This GI Bill also differs from the MGIB in that there are three payments: tuition/fees, monthly housing allowance (MHA) and book stipend. The VA sends the tuition/fees payment directly to the school on the student’s behalf towards the beginning of each semester. Monthly, the veteran receives the MHA and book stipend. The MHA amount is determined by the zip code of the school, number of credits the student is taking and the student’s tier level. The book stipend is also determined by the number of credits taken and tier level and paid up to the rate of $41.67 per credit with a yearly maximum $1,000 per academic year.

The Additional 12 Month of Entitlement

For veterans having both the MGIB and Post 9/11 GI Bill, it is possible to get an additional 12 months of entitlement for a total of 48 months – 36 months of MGIB and 12 months of Post 9/11. However to do so, the MGIB must be fully expended first, then switch to the Post 9/11 GI Bill to get the additional 12 months. However, the quirk is that it can’t be done in reverse meaning expending 36 months of the Post 9/11 GI Bill first and then getting an additional 12 months of MGIB … at least not yet, but that change is being explored at this time. The general feeling is that it should not make a difference in the order in which the GI Bills are used.

Another quirk of using both GI Bills is that if a veteran switches to the Post 9/11 GI Bill with MGIB benefits left, they only get the same number of months of Post 9/11 GI Bill that they had left in MGIB benefits. And in addition, if the veteran had Buy-Up program benefits left, they lose those remaining benefits once switched over to the Post 9/11 GI Bill.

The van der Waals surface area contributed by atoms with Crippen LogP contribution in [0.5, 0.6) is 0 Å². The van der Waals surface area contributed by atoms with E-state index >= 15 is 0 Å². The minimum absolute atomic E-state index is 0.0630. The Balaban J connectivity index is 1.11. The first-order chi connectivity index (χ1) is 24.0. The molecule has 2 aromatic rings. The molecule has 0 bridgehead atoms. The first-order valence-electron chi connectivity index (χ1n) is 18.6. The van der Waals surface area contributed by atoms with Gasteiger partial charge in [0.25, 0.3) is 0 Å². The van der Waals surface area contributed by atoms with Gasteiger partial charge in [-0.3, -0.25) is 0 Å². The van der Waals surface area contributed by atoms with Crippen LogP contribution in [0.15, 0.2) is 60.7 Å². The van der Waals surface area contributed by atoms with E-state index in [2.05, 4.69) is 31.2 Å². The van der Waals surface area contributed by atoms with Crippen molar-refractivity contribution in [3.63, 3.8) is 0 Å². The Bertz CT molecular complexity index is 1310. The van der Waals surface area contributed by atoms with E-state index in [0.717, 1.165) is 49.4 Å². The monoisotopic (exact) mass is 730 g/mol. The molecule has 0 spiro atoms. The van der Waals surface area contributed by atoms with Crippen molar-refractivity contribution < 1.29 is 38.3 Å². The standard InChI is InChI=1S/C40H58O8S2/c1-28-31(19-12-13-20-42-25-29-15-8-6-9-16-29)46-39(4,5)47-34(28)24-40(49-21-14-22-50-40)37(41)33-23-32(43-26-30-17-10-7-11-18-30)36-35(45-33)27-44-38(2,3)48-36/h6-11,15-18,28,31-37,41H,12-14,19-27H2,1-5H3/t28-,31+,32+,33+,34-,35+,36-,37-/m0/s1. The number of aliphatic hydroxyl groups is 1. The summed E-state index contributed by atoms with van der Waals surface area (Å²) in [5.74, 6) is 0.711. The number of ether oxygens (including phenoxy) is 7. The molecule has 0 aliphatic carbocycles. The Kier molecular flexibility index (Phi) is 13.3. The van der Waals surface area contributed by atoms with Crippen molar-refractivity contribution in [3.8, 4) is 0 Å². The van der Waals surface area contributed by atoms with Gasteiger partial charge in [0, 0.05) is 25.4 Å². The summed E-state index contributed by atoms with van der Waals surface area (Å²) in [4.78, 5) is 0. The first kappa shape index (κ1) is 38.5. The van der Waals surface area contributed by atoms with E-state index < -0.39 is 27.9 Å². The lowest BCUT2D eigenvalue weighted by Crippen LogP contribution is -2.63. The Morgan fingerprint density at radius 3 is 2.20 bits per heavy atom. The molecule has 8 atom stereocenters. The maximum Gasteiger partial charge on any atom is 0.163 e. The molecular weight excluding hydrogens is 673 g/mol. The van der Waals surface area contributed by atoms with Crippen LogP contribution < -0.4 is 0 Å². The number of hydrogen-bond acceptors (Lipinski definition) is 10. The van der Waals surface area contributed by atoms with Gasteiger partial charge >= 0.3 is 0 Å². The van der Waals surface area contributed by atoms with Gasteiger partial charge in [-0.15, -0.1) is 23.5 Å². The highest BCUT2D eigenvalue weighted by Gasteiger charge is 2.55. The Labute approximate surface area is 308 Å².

Married Dual Military Dilemma

This is another area of confusion as far as who gets the MHA if both spouses have the Post 9/11 GI Bill and are going to school at the same time. Let’s do the simple one first. If each has their own Post 9/11 GI Bill, and both are no longer serving, they both get their own MHA.

Now on to the more complicated one; if a spouse is using Post 9/11 benefits transferred from the providing member, the spouse would get the MHA only if the providing member is out of the military. If the providing member is still serving, the spouse would not get the MHA as they are already getting paid a housing allowance and subsistence.

But here is another twist to the same subject. If the spouse going to school has both their own and transferred benefits, the spouse going to school would get the housing allowance when using their own Post 9/11 GI Bill but would not once switched over to the transferred benefits, if the providing member is still serving. However, if the providing member is out of the military, the spouse going to school would get the MHA regardless of if they were using their own Post 9/11 GI Bill or transferred benefits.

Knowledge is power and if you want to maximize your GI Bill benefits, you must know the ins and outs of the system. There are many more quirks pertaining to the GI Bills of which some different ones will be discussed in in Part 2.

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Kness retired in November 2007 as a Senior Noncommissioned Officer after serving 36 years of service with the Minnesota Army National Guard of which 32 of those years were in a full-time status along with being a traditional guardsman. Kness takes pride in being able to still help veterans, military members, and families as they struggle through veteran and dependent education issues.